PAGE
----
While children may miss their parents, grandparents who provide a stable, nurturing environment filled with love and trust will help the children cope with what comes their way, Baber said.

Be resourceful

RNs can provide grandparents with resources such as websites, handouts from online sources, or help lines that can help guide them in caring for grandchildren. Visit the following sites for more information.

• Run by the American Academy of Pediatrics, the HealthyChildren.org website provides general
information on the stages of a growing child, health issues, immunizations and more.

• The Centers for Disease Control and Prevention’s Web page — CDC.gov/Family/SpecialNeeds — provides guidance on caring for a person with special needs, including caregiving tips, finding support and self-care.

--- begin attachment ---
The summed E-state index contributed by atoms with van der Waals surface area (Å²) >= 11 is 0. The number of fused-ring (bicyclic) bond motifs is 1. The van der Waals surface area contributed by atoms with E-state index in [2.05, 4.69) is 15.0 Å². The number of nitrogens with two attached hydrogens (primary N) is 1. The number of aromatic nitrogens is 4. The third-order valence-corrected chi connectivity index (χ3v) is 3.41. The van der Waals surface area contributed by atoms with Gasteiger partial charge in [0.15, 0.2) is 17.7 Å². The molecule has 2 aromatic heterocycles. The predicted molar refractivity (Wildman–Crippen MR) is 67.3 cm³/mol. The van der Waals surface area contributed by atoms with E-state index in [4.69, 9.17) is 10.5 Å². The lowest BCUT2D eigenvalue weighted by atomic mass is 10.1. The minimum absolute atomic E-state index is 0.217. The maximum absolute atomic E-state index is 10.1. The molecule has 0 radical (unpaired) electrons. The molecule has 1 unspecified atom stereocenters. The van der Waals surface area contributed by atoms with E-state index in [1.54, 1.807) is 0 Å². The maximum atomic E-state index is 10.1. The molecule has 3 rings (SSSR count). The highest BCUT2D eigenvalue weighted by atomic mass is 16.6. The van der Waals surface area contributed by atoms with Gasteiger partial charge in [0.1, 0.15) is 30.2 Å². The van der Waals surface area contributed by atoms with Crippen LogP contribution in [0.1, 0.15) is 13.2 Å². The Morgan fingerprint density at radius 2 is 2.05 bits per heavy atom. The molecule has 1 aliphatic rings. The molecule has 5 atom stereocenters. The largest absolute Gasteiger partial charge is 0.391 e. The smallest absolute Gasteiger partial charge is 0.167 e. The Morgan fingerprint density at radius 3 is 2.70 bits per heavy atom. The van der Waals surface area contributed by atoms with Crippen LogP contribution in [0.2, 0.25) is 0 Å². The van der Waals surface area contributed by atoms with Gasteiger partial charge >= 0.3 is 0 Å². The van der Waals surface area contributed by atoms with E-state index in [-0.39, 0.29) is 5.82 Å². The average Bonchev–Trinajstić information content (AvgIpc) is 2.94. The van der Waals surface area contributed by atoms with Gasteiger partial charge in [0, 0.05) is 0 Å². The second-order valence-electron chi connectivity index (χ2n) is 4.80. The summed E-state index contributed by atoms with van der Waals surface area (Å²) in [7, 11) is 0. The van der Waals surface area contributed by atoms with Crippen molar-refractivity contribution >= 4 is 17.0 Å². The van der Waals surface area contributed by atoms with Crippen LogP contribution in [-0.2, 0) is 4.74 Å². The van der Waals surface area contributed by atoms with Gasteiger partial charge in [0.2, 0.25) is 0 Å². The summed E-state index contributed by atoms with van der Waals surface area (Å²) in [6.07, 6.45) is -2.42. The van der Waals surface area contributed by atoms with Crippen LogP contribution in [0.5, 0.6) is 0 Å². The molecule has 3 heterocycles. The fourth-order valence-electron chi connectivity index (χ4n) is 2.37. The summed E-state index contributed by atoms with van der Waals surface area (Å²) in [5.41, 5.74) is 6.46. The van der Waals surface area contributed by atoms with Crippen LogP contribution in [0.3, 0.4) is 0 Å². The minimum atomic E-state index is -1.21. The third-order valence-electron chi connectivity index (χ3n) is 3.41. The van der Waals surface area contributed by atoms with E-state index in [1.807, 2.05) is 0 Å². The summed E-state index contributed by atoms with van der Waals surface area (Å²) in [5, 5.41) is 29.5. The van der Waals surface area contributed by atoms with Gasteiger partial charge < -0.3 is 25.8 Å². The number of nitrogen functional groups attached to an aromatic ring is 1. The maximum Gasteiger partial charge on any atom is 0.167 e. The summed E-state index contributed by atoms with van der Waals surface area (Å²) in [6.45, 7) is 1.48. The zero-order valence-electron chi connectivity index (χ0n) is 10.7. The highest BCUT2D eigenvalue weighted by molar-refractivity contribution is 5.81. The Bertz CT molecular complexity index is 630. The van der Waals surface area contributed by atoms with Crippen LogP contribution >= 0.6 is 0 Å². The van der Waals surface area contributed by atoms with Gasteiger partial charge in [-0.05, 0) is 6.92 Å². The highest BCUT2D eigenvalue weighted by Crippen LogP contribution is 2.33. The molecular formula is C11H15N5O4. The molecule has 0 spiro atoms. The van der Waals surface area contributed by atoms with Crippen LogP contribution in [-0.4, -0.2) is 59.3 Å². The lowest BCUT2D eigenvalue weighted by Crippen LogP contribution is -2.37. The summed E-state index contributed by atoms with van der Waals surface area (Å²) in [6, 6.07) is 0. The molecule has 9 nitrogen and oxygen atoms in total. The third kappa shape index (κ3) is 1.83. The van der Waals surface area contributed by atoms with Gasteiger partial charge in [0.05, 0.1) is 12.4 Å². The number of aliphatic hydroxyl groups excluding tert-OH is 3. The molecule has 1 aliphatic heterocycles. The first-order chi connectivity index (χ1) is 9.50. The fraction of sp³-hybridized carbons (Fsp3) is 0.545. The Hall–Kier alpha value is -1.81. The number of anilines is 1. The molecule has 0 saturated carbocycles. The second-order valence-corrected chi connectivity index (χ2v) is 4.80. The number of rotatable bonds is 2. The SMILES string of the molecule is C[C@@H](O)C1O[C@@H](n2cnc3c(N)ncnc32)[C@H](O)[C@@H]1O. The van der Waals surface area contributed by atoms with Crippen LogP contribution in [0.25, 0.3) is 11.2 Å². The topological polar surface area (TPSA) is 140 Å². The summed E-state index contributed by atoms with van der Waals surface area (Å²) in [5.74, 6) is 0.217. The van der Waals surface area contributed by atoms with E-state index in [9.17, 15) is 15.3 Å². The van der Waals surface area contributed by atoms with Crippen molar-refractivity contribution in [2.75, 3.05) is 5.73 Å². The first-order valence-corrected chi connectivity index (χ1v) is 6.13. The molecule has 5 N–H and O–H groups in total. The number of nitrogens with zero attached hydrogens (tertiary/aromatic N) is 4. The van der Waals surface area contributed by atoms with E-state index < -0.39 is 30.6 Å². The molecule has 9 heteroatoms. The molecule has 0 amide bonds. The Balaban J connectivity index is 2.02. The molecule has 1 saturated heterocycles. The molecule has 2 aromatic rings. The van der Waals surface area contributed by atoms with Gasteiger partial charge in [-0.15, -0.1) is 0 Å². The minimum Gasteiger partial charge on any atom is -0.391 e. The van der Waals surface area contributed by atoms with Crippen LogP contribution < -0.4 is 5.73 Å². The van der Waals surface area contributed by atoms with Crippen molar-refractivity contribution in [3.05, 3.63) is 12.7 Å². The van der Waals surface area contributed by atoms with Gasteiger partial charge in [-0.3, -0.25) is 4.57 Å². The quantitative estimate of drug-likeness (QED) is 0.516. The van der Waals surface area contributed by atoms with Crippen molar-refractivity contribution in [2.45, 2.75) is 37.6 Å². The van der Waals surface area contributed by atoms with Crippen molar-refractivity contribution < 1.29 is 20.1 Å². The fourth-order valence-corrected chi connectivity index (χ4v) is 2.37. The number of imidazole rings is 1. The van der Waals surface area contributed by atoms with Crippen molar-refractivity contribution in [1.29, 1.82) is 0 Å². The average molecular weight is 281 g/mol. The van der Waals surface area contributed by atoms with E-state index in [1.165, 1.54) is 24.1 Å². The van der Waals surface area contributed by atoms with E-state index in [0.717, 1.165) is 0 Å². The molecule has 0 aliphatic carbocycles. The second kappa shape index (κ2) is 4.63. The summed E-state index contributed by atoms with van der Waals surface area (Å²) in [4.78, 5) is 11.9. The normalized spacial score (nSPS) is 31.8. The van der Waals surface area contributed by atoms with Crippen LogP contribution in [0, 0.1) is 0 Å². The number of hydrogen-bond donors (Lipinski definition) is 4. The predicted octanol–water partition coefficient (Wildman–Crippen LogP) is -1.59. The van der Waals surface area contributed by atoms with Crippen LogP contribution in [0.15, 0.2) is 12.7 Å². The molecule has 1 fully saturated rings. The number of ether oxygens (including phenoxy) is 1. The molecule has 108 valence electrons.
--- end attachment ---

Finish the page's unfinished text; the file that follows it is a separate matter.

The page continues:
• Grandparents can find health tips and other information for themselves at the U.S. Department of Health & Human Services Child Welfare Information Gateway at ChildWelfare.gov/Preventing/Supporting/Resources/Grandparents.cfm.

• Find more federal resources and links to state resources at USA.gov/Topics/Grandparents.shtml.


Avoid self-neglect

Taking on the parenting role can have health consequences for grandparents, as they often spend less time taking care of themselves, studies have found. “At this stage of their lives, many have been managing their own health, appropriately following a set routine of self-care and healthcare practices,” Neville said. “A change in their routines, such as being responsible for full- or part-time care of their grandchildren, often places additional stress on their own personal time and healthcare management.”